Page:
You’d think every employer would want to hire a top quality candidate, but to my surprise, I’ve discovered there are at least 3 reasons not to hire an A Player. Here they are, backed by true examples to prove that not everyone intends to hire an A Player. Of course, no one would ever come right out and say, “Sure, find me a B Player. I’m willing to accept sub-par candidates!” But when you read the 3 reasons not to hire an A Player our Southern California recruitment firm has experienced, perhaps you’ll recognize yourself or your hiring manager in one of the following stories! (Of course, names and details have been altered to protect anonymity.)
1) You’re afraid of the competition. Sandra was part of a hiring panel responsible to find the company’s next division leader. When the recruiter presented Diana’s resume and the panel interviewed Diana, every other panelist voted to hire her right away. Diana was highly qualified and, with her skills and presence, wouldn’t be on the market long. But Sandra felt threatened by Diana’s competence and felt worried that this new person might show her up. So Sandra made a couple of flimsy excuses to say that Diana wasn’t the right fit. Because the panel’s decision needed to be unanimous, they did not hire Diana. Sadly, they missed out on acquiring a great A Player. What Sandra didn’t realize was that a competent direct report such as Diana would’ve made her job easier in the long run. Hiring Tip: If insecurity is one of your reasons not to hire an A Player, you might want to consider that making a great hire makes you look good!
2) You don’t think he or she is worth it. Regina wondered whether her company really need to pay fair market wage for a candidate to fill their open sales position. “Can’t you just find us someone who will bring a book of business with them and who is willing to work for commission only?” she asked. “Would you leave a job where you had satisfied customers and take a chance on starting all over, all for commission only?” our recruiter asked. Regina’s company was not convinced that a better salary would attract a better quality of candidate. But every candidate the recruiter found who was willing to work for commission only did not meet their expectations. Eventually, our recruiter moved on to fill other job orders where he could satisfy the customer with qualified candidates. Regina’s company was left to find a high performer on their own. Hiring Tip: You can always negotiate, but paying fair market wage will attract top performers to your open position. Using PayScale.com like we do can help you determine fair compensation for your open position.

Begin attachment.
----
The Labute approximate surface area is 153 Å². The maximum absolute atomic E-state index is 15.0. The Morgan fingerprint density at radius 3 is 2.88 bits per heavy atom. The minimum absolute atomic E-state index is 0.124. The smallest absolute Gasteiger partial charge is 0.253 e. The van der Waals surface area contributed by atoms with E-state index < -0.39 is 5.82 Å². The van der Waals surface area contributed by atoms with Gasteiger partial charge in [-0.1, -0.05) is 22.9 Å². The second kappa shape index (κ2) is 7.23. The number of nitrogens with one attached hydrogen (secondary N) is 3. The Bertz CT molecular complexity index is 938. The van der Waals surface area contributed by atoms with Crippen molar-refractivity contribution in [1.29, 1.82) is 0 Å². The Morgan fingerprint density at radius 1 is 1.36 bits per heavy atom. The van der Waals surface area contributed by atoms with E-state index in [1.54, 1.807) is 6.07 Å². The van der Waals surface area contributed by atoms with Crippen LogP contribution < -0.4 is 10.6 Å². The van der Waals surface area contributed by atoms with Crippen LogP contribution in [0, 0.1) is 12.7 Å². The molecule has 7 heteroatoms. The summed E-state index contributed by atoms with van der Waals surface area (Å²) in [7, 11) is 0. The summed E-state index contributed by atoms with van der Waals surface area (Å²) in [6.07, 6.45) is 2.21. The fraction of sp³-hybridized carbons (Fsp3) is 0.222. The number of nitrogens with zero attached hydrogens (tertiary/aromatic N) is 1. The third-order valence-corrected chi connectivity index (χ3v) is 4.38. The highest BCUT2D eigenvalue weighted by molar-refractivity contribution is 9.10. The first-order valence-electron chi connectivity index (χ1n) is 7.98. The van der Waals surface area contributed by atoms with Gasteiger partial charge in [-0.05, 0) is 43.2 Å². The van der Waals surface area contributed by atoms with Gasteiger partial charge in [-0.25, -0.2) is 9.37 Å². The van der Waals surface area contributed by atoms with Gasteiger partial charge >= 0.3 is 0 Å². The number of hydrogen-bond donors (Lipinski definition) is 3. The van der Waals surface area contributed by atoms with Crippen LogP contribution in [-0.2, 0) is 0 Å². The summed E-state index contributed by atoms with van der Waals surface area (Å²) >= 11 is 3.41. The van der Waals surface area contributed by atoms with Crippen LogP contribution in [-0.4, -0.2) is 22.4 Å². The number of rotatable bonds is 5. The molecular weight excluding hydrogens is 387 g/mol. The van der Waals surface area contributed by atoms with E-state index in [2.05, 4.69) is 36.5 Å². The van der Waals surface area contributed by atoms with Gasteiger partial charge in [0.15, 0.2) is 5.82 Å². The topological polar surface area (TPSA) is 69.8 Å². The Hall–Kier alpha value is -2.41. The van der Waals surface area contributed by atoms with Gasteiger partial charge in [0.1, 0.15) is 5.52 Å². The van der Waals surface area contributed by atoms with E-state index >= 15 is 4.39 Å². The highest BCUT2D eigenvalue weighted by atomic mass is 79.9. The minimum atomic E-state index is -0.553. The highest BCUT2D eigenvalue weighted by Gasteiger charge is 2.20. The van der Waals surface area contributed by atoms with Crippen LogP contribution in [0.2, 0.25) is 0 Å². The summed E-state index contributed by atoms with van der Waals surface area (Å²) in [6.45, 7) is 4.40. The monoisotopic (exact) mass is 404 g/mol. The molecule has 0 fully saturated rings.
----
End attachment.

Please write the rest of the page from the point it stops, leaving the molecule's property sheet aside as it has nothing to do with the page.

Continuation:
3) You don’t have a solid hiring and onboarding process. Because Jacob’s company was a startup, it meant that he had to wear many hats, one of which was hiring. Jacob tended to fall in love easily with candidates, and he made hires quickly. The problem was, he also tended to fall out of love with them as soon as they failed to perform right away, so he also fired frequently. This wasn’t such a big problem when the company was small. But as it expanded, the company needed someone to manage the day-to-day operations. Doing the best he knew how, Jacob hired Tim, a qualified candidate he just loved, and handed over many of his responsibilities. But Tim’s management style didn’t mesh with the way the owners ran things, and several of his decisions crashed and burned. Jacob was quickly falling out of love. Plus, he hadn’t known to use an onboarding process or performance acceleration tool, so he hadn’t set up Tim for success. Pretty soon, it was clear that Tim was working against him, not with him. Disappointed again, Jacob concluded that Tim was not the A Player the company needed to grow. Hiring Tip: To acquire and retain A Players, develop a solid, consistent hiring process and use a performance acceleration tool such as our Great Start Tool to start your A Player off on the right foot.
Did you find yourself in any of these 3 reasons not to hire an A Player? If you really want to attract, hire, and retain a top performer, follow the hiring tips above. You’ll find yourself making better hires–and keeping them.